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  • #76
    I in turn have to make it even simpler. How a home is financed does matter. To demonstrate we'll do some time travel to see the difference.

    Let's go back to 1985. You see a house for 300k and want it. Your income is 50k and you have nothing in the way of savings, typical. You apply for the loan and the bank looks at you and asks, are you high? No down payment and not enough income. Back then, the general rule was 3 to 1. The permitted price was three times earnings with 20% down.

    Fast forward to 2005. Same scenario, just as typical. The bank approves it. They know you're lying on your loan app but can't do anything about it because sub-prime and liar loans are mandated by the congressional housing committee.

    So, how would that affect price? Quite a bit. Back in 85 the number of potential buyers for that 300k house would be few and far between. In 05, every other person would qualify which puts a huge strain on demand. That drives the price up. It's more like 600k or better for that same house because of it. Make things too easy to buy and prices go up.

    Your mention of periodic costs to income isn't relevant. No one believed prices would fall, not even the Fed or Treasury. Not that anyone did the math to determine the amount spent versus potential return if and when they might sell their home in the future. It was a simple function of people wanting to buy what they can't afford and the government making it too easy.
    This message brought to you by the vast right wing conspiracy.

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    • #77
      <BLOCKQUOTE class="ip-ubbcode-quote"><div class="ip-ubbcode-quote-title">quote:</div><div class="ip-ubbcode-quote-content">Originally posted by davdah:
      I in turn have to make it even simpler. How a home is financed does matter. To demonstrate we'll do some time travel to see the difference.

      Let's go back to 1985. You see a house for 300k and want it. Your income is 50k and you have nothing in the way of savings, typical. You apply for the loan and the bank looks at you and asks, are you high? No down payment and not enough income. Back then, the general rule was 3 to 1. The permitted price was three times earnings with 20% down.

      Fast forward to 2005. Same scenario, just as typical. The bank approves it. They know you're lying on your loan app but can't do anything about it because sub-prime and liar loans are mandated by the congressional housing committee.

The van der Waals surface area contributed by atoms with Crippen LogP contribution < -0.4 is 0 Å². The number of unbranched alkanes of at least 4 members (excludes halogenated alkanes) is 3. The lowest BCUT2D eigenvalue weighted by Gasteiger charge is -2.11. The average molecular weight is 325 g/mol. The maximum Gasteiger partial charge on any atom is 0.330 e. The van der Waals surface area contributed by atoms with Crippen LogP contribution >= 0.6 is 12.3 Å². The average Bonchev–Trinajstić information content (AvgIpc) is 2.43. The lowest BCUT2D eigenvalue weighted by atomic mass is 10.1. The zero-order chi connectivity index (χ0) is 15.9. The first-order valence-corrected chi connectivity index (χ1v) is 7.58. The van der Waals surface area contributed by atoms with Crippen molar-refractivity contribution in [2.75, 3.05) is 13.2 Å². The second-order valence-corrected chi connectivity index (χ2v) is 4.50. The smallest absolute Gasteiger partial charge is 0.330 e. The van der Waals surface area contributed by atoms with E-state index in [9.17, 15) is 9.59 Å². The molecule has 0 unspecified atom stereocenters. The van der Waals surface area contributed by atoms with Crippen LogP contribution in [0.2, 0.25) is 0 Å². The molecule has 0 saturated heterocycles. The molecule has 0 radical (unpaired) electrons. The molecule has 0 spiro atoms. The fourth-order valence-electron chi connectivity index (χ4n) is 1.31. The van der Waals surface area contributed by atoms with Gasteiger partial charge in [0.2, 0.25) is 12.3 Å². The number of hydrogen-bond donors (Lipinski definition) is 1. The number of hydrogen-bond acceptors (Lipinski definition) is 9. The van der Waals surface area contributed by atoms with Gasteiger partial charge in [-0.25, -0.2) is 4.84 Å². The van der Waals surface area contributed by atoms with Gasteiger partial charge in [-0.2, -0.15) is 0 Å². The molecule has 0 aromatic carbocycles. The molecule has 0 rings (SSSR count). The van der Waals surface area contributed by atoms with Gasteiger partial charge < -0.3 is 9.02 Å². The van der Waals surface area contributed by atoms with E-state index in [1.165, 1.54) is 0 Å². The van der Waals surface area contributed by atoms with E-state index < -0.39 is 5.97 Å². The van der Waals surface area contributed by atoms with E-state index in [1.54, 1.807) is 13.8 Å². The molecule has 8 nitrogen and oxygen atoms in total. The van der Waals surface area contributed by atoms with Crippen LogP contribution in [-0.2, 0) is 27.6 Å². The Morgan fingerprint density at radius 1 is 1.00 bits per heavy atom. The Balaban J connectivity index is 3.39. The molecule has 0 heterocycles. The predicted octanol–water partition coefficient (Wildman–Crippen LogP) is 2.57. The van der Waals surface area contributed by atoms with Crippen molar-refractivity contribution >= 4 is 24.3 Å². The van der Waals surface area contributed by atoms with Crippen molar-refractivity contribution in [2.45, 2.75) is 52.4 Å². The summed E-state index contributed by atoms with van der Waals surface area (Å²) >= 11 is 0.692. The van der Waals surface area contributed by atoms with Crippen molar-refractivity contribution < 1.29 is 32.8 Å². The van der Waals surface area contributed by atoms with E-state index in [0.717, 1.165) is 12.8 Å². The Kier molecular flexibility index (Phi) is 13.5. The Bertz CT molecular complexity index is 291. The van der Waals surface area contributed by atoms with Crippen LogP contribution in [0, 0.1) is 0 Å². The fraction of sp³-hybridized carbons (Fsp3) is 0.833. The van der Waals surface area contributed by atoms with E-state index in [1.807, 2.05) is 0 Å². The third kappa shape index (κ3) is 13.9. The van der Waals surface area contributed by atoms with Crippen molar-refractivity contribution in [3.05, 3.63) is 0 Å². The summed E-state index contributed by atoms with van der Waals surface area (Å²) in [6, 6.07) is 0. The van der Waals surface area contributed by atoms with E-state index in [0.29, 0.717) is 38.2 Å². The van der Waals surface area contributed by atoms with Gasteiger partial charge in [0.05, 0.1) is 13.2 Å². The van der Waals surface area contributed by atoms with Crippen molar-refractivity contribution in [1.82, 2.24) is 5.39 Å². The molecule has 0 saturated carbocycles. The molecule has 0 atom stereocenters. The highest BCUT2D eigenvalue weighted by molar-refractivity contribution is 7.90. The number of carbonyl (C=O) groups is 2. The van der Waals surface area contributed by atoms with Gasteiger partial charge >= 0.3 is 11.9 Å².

So, how would that affect price? Quite a bit. Back in 85 the number of potential buyers for that 300k house would be few and far between. In 05, every other person would qualify which puts a huge strain on demand. That drives the price up. It's more like 600k or better for that same house because of it. Make things too easy to buy and prices go up.

      Your mention of periodic costs to income isn't relevant. No one believed prices would fall, not even the Fed or Treasury. Not that anyone did the math to determine the amount spent versus potential return if and when they might sell their home in the future. It was a simple function of people wanting to buy what they can't afford and the government making it too easy. </div></BLOCKQUOTE>
      Davdah, you are confusing the difference between acquisition and price. Price is not determined by finance, it only determines acquisition. Any reasonable seller is not going to lower the price because you cannot obtain the financing Davdah. They will do it for other reasons, not because of financing. And it is those other reasons that the price is being lowered regardless of whether you obtain financing or not.
      "Facts are stubborn things; and whatever may be our wishes, our inclinations, or the dictates of our passion, they cannot alter the state of facts and evidence." John Adams on Defense of the boston Massacre

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      • #78
        "Any reasonable seller is not going to lower the price because you cannot obtain the financing Davdah"

        Ever hear of cash discounts? How about being charged convenience fees if paying something by credit card? Another that is directly attributable to housing is the simple rule that cash is king. A cash buyer will usually negotiate a lower price than one using financing. It happens all the time.


        I'm surprised you don't see the connection between making financing too easy to qualify for and prices being run up because of it. It's what caused the housing bubble and put millions into bankruptcy with credit being disseminated like candy on Halloween. But, being a government type you wouldn't see it and is why the big crash happened.


        If the objective here is to get my goat, you can have it. However, if you have some nefarious purpose in mind like ritualistic sacrifices or deviant acts, you'll have to pay extra. Financing? Oh, well, you'll have to cover the lost use of money for the time so we'll tack on some interest too. I guess method of payment can impact the cost of something, surprise!... surprise!


        This message brought to you by the vast right wing conspiracy.

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